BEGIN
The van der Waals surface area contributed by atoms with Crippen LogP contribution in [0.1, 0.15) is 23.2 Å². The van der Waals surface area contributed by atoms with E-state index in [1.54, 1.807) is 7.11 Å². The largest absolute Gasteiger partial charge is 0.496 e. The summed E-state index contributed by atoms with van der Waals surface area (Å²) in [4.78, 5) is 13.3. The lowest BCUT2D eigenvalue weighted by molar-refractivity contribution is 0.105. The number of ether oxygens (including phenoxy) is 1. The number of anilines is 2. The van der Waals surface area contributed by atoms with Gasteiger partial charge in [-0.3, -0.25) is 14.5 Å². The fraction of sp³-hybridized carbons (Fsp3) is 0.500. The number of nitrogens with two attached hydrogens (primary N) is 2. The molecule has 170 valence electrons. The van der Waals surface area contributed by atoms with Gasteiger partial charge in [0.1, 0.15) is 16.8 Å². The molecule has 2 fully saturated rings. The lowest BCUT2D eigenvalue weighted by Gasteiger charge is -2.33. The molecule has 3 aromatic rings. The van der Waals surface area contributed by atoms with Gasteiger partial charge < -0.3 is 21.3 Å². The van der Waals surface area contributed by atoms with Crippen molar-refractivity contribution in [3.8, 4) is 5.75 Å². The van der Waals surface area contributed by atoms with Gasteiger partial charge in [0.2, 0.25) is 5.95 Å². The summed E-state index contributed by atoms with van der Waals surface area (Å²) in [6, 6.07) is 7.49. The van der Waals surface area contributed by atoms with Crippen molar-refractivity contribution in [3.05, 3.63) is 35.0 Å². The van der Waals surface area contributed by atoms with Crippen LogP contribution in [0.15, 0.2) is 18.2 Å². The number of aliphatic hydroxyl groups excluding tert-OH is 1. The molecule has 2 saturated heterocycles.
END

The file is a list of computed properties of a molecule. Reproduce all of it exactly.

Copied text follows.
The van der Waals surface area contributed by atoms with Crippen LogP contribution in [0.1, 0.15) is 23.2 Å². The van der Waals surface area contributed by atoms with E-state index in [1.54, 1.807) is 7.11 Å². The largest absolute Gasteiger partial charge is 0.496 e. The summed E-state index contributed by atoms with van der Waals surface area (Å²) in [4.78, 5) is 13.3. The lowest BCUT2D eigenvalue weighted by molar-refractivity contribution is 0.105. The number of ether oxygens (including phenoxy) is 1. The number of anilines is 2. The van der Waals surface area contributed by atoms with Gasteiger partial charge in [-0.3, -0.25) is 14.5 Å². The fraction of sp³-hybridized carbons (Fsp3) is 0.500. The number of nitrogens with two attached hydrogens (primary N) is 2. The molecule has 170 valence electrons. The van der Waals surface area contributed by atoms with Gasteiger partial charge in [0.1, 0.15) is 16.8 Å². The molecule has 2 fully saturated rings. The lowest BCUT2D eigenvalue weighted by Gasteiger charge is -2.33. The molecule has 3 aromatic rings. The van der Waals surface area contributed by atoms with Gasteiger partial charge < -0.3 is 21.3 Å². The van der Waals surface area contributed by atoms with Crippen molar-refractivity contribution in [3.8, 4) is 5.75 Å². The van der Waals surface area contributed by atoms with Gasteiger partial charge in [0.2, 0.25) is 5.95 Å². The summed E-state index contributed by atoms with van der Waals surface area (Å²) in [6, 6.07) is 7.49. The van der Waals surface area contributed by atoms with Crippen molar-refractivity contribution in [3.05, 3.63) is 35.0 Å². The van der Waals surface area contributed by atoms with Crippen LogP contribution in [0.15, 0.2) is 18.2 Å². The number of aliphatic hydroxyl groups excluding tert-OH is 1. The molecule has 2 saturated heterocycles.